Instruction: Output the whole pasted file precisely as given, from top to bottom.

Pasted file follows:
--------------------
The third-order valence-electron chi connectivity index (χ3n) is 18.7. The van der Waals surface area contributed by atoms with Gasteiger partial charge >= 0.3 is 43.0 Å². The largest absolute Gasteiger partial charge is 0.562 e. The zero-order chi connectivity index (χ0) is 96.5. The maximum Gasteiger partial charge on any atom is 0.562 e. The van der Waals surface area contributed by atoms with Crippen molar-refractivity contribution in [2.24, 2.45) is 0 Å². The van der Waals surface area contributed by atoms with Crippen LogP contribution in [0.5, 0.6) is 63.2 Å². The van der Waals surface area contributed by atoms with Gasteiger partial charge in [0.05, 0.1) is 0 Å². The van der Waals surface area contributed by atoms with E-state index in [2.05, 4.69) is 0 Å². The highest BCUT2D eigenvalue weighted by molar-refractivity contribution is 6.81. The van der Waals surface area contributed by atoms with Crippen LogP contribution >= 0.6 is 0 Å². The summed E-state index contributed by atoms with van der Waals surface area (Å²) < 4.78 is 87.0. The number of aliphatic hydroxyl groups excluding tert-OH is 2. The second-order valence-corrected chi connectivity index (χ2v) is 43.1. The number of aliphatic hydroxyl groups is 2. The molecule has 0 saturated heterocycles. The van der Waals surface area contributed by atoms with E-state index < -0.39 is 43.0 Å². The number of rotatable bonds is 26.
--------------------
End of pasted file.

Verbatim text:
The third-order valence-electron chi connectivity index (χ3n) is 18.7. The van der Waals surface area contributed by atoms with Gasteiger partial charge >= 0.3 is 43.0 Å². The largest absolute Gasteiger partial charge is 0.562 e. The zero-order chi connectivity index (χ0) is 96.5. The maximum Gasteiger partial charge on any atom is 0.562 e. The van der Waals surface area contributed by atoms with Crippen molar-refractivity contribution in [2.24, 2.45) is 0 Å². The van der Waals surface area contributed by atoms with Crippen LogP contribution in [0.5, 0.6) is 63.2 Å². The van der Waals surface area contributed by atoms with Gasteiger partial charge in [0.05, 0.1) is 0 Å². The van der Waals surface area contributed by atoms with E-state index in [2.05, 4.69) is 0 Å². The highest BCUT2D eigenvalue weighted by molar-refractivity contribution is 6.81. The van der Waals surface area contributed by atoms with Crippen LogP contribution >= 0.6 is 0 Å². The summed E-state index contributed by atoms with van der Waals surface area (Å²) < 4.78 is 87.0. The number of aliphatic hydroxyl groups excluding tert-OH is 2. The second-order valence-corrected chi connectivity index (χ2v) is 43.1. The number of aliphatic hydroxyl groups is 2. The molecule has 0 saturated heterocycles. The van der Waals surface area contributed by atoms with E-state index < -0.39 is 43.0 Å². The number of rotatable bonds is 26.